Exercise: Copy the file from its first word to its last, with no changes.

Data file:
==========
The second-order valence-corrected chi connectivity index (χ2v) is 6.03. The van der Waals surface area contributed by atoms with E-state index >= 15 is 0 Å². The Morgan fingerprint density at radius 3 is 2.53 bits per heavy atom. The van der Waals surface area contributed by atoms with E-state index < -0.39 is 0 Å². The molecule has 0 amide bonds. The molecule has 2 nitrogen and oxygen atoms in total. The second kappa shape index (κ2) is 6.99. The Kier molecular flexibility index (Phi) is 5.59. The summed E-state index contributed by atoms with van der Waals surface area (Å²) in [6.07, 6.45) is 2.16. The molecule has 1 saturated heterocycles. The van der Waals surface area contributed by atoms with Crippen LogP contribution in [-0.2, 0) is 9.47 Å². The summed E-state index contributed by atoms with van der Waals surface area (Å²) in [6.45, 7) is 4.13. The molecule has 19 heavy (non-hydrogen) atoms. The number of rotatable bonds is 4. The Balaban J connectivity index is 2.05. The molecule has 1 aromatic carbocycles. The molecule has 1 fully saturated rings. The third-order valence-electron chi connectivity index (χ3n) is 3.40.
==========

The second-order valence-corrected chi connectivity index (χ2v) is 6.03. The van der Waals surface area contributed by atoms with E-state index >= 15 is 0 Å². The Morgan fingerprint density at radius 3 is 2.53 bits per heavy atom. The van der Waals surface area contributed by atoms with E-state index < -0.39 is 0 Å². The molecule has 0 amide bonds. The molecule has 2 nitrogen and oxygen atoms in total. The second kappa shape index (κ2) is 6.99. The Kier molecular flexibility index (Phi) is 5.59. The summed E-state index contributed by atoms with van der Waals surface area (Å²) in [6.07, 6.45) is 2.16. The molecule has 1 saturated heterocycles. The van der Waals surface area contributed by atoms with Crippen LogP contribution in [-0.2, 0) is 9.47 Å². The summed E-state index contributed by atoms with van der Waals surface area (Å²) in [6.45, 7) is 4.13. The molecule has 19 heavy (non-hydrogen) atoms. The number of rotatable bonds is 4. The Balaban J connectivity index is 2.05. The molecule has 1 aromatic carbocycles. The molecule has 1 fully saturated rings. The third-order valence-electron chi connectivity index (χ3n) is 3.40.